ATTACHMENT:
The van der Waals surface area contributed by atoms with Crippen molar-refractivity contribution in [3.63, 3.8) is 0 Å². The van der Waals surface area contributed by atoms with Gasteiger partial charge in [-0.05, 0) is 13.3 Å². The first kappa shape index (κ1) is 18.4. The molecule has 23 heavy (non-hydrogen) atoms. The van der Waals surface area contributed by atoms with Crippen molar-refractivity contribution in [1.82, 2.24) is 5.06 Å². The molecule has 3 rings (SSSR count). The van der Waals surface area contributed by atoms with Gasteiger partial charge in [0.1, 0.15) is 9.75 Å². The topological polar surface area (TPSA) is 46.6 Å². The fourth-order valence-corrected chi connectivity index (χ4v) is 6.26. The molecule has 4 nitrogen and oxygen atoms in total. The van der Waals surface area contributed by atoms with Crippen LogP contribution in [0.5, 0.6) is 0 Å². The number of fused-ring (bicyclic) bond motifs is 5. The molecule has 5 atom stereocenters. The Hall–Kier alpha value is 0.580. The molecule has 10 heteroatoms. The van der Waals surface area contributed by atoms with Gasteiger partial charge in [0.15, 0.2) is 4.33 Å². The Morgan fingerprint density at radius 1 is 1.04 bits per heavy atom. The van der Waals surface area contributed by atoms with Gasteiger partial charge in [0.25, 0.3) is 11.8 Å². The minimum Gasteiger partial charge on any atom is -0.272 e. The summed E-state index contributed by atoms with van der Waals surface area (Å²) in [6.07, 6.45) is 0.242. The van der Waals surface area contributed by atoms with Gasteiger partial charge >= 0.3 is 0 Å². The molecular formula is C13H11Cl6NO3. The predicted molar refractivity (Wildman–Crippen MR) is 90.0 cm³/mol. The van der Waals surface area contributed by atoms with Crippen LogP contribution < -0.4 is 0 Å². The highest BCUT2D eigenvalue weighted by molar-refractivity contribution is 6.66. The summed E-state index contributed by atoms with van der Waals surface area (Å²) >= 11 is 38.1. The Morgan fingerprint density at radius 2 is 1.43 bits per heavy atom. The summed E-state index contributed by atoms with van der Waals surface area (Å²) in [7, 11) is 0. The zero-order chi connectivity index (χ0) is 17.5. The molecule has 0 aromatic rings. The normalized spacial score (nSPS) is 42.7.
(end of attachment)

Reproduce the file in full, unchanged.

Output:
The van der Waals surface area contributed by atoms with Crippen molar-refractivity contribution in [3.63, 3.8) is 0 Å². The van der Waals surface area contributed by atoms with Gasteiger partial charge in [-0.05, 0) is 13.3 Å². The first kappa shape index (κ1) is 18.4. The molecule has 23 heavy (non-hydrogen) atoms. The van der Waals surface area contributed by atoms with Crippen molar-refractivity contribution in [1.82, 2.24) is 5.06 Å². The molecule has 3 rings (SSSR count). The van der Waals surface area contributed by atoms with Gasteiger partial charge in [0.1, 0.15) is 9.75 Å². The topological polar surface area (TPSA) is 46.6 Å². The fourth-order valence-corrected chi connectivity index (χ4v) is 6.26. The molecule has 4 nitrogen and oxygen atoms in total. The van der Waals surface area contributed by atoms with Crippen LogP contribution in [0.5, 0.6) is 0 Å². The number of fused-ring (bicyclic) bond motifs is 5. The molecule has 5 atom stereocenters. The Hall–Kier alpha value is 0.580. The molecule has 10 heteroatoms. The van der Waals surface area contributed by atoms with Gasteiger partial charge in [0.15, 0.2) is 4.33 Å². The Morgan fingerprint density at radius 1 is 1.04 bits per heavy atom. The van der Waals surface area contributed by atoms with Gasteiger partial charge in [0.25, 0.3) is 11.8 Å². The minimum Gasteiger partial charge on any atom is -0.272 e. The summed E-state index contributed by atoms with van der Waals surface area (Å²) in [6.07, 6.45) is 0.242. The van der Waals surface area contributed by atoms with Gasteiger partial charge >= 0.3 is 0 Å². The molecular formula is C13H11Cl6NO3. The predicted molar refractivity (Wildman–Crippen MR) is 90.0 cm³/mol. The van der Waals surface area contributed by atoms with Crippen LogP contribution < -0.4 is 0 Å². The highest BCUT2D eigenvalue weighted by molar-refractivity contribution is 6.66. The summed E-state index contributed by atoms with van der Waals surface area (Å²) >= 11 is 38.1. The Morgan fingerprint density at radius 2 is 1.43 bits per heavy atom. The summed E-state index contributed by atoms with van der Waals surface area (Å²) in [7, 11) is 0. The zero-order chi connectivity index (χ0) is 17.5. The molecule has 0 aromatic rings. The normalized spacial score (nSPS) is 42.7.